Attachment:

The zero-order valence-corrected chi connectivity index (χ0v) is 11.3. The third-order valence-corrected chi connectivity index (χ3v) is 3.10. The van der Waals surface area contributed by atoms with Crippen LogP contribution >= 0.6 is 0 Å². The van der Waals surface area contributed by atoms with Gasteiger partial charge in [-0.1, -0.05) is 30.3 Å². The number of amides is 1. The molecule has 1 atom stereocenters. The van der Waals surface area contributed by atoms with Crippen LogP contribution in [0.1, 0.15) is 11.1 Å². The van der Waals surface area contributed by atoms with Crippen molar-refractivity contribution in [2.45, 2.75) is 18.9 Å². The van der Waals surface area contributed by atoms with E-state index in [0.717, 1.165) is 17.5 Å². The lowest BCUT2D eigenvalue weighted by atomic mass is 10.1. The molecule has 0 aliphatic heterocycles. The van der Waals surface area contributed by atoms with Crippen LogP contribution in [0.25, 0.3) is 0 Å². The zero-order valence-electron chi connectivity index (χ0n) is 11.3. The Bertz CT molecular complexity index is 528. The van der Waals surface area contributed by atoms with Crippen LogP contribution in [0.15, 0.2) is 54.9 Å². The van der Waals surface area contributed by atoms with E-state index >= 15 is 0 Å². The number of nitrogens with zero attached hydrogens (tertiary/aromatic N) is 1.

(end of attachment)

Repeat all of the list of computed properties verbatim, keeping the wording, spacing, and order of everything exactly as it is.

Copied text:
The zero-order valence-corrected chi connectivity index (χ0v) is 11.3. The third-order valence-corrected chi connectivity index (χ3v) is 3.10. The van der Waals surface area contributed by atoms with Crippen LogP contribution >= 0.6 is 0 Å². The van der Waals surface area contributed by atoms with Gasteiger partial charge in [-0.1, -0.05) is 30.3 Å². The number of amides is 1. The molecule has 1 atom stereocenters. The van der Waals surface area contributed by atoms with Crippen LogP contribution in [0.1, 0.15) is 11.1 Å². The van der Waals surface area contributed by atoms with Crippen molar-refractivity contribution in [2.45, 2.75) is 18.9 Å². The van der Waals surface area contributed by atoms with E-state index in [0.717, 1.165) is 17.5 Å². The lowest BCUT2D eigenvalue weighted by atomic mass is 10.1. The molecule has 0 aliphatic heterocycles. The van der Waals surface area contributed by atoms with Crippen LogP contribution in [0.25, 0.3) is 0 Å². The zero-order valence-electron chi connectivity index (χ0n) is 11.3. The Bertz CT molecular complexity index is 528. The van der Waals surface area contributed by atoms with Crippen LogP contribution in [0.15, 0.2) is 54.9 Å². The van der Waals surface area contributed by atoms with E-state index >= 15 is 0 Å². The number of nitrogens with zero attached hydrogens (tertiary/aromatic N) is 1.